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A few months ago an Osborne salesman’s case showed up in an online auction, packed with a few Osborne salesman’s samples – nothing too unusual, just interesting for archival purposes and I thought the folder might be a nice place to group together all my other Osborne samples. There was also a Sheaffer pen included in the lot (but not shown in the pictures) which proved worthy of the price for the whole kit and kaboodle, but what caught my eye was an oversized Autopoint that appeared to be . . . purple:
After I won the auction online, I posted the seller’s picture in a discussion group and posed the question whether this was in fact purple and if so, whether it was unusual. When one person commented that it might just appear so because of a color imbalance (noting the almost glow-in-the-dark red pencils at the right in this picture), I used my rudimentary skills in post-production photography to crank the reds all the way down, and . . .
Still purple. When it arrived I snapped a quick cell phone picture and posted it in that same discussion group, to show that the color did appear to be purple – or maybe we should call it plum, with deference to the Parker 51's similarly elusive and difficult-to-spot hue. After one commenter said he thought it was just “plain old maroon,” I had to disagree. I set a maroon example next to it and shot this picture:
It clearly isn’t maroon, and since the nose and barrel are both made of the same material – bakelite – it can’t be material fading, either. No, call it Ishmael but don’t call it maroon.
What is interesting about these Autopoints is how they are truly transitional pieces, with one foot in the past and one hinting at what is to come. Pencils which came before had a metal tip to match the metal crown:
(And by the way, at the DC show I picked up one of these earlier models in what appears to be that same purplish color, shown here next to another maroon example:)
While the later ones had a plastic cap to match the bakelite nose:
Bob Bolin has studied Autopoints for years, and his website contains catalogs and a wealth of other information concerning the brand (Bolin is also responsible for publicizing Charles Keeran’s 1928 letter to Wahl’s directors detailing his version of the early history of Eversharp, for which historians will forever be in his debt). About these transitional models, Bolin says it is the “most rare oversize pencil known to exist” in the Autopoint line. In support of this statement, he refers to 1931 advertisements in Printers’ Ink which indicate that the bakelite tip replaced the metal one in March, 1931 (ad forwarded by Bob):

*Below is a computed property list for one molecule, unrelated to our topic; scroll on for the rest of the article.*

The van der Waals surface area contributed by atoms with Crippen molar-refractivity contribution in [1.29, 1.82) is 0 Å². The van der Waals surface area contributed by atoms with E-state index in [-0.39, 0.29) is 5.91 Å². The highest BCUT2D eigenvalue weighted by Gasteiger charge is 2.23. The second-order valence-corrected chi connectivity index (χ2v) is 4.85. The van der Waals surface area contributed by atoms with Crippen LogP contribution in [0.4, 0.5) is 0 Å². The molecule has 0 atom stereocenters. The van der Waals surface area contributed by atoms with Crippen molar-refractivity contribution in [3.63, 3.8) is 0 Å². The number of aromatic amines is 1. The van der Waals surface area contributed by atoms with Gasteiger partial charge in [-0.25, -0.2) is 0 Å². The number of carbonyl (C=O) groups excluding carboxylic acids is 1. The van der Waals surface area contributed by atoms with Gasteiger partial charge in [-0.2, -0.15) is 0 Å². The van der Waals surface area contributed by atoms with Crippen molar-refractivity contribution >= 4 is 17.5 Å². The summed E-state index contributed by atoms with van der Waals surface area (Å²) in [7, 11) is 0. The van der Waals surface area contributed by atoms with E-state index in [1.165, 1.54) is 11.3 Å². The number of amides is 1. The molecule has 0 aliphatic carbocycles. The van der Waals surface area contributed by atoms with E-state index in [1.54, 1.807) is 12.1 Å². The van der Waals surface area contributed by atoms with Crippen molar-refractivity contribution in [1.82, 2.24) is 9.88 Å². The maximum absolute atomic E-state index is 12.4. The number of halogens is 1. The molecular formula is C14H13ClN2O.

While the first advertisement showing the round plastic cap appeared in the September, 1931 edition (also forwarded to me by Bob):
While the date these improvements were introduced is fairly definite, both models remained in production for some time. Bob also forwarded to me a brochure, which he dates to 1936, in which both the plastic capped version was offered, as model 48:
And the metal capped version is also offered, as model 46:
The available colors for both models according to this brochure were maroon, green, red, blue, yellow or black, according to this brochure. Maybe there were other colors offered in other years, since several variants of the Model 48 have been shown here which don’t match any of those colors. Maybe what now looks purple was once more “blue.”
One thing which is fairly certain is that once Autopoint introduced its triangle-faceted “diamond cut” caps, the company discontinued both earlier variations of the Model 46 and Model 48. Autopoint regularly advertised in The Rotarian each month; issues through the September, 1937 issue show the round caps, while beginning with the October 1937 issue, advertisements show the new “diamond cut” cap. Here’s the ad from the November 1937 issue:
Note that the round upper ferrule and bolt-on clip, residual reminders of the Model 46 and 48, remain present in this picture. These features remain in Autopoint advertisements found in The Rotarian, which ran each month like clockwork until May, 1940. In June, the Autopoint advertisement didn’t show a picture of a pencil, and advertisements for the company were conspicuously absent from the July and August issues, but in the September, 1940 issue, the newly designed Model 48G is introduced:
That pinpoints the end of the bolted clips (on this series, anyway . . . they remained in use on the company’s double-ended pencils for much longer) to sometime between May and September, 1940.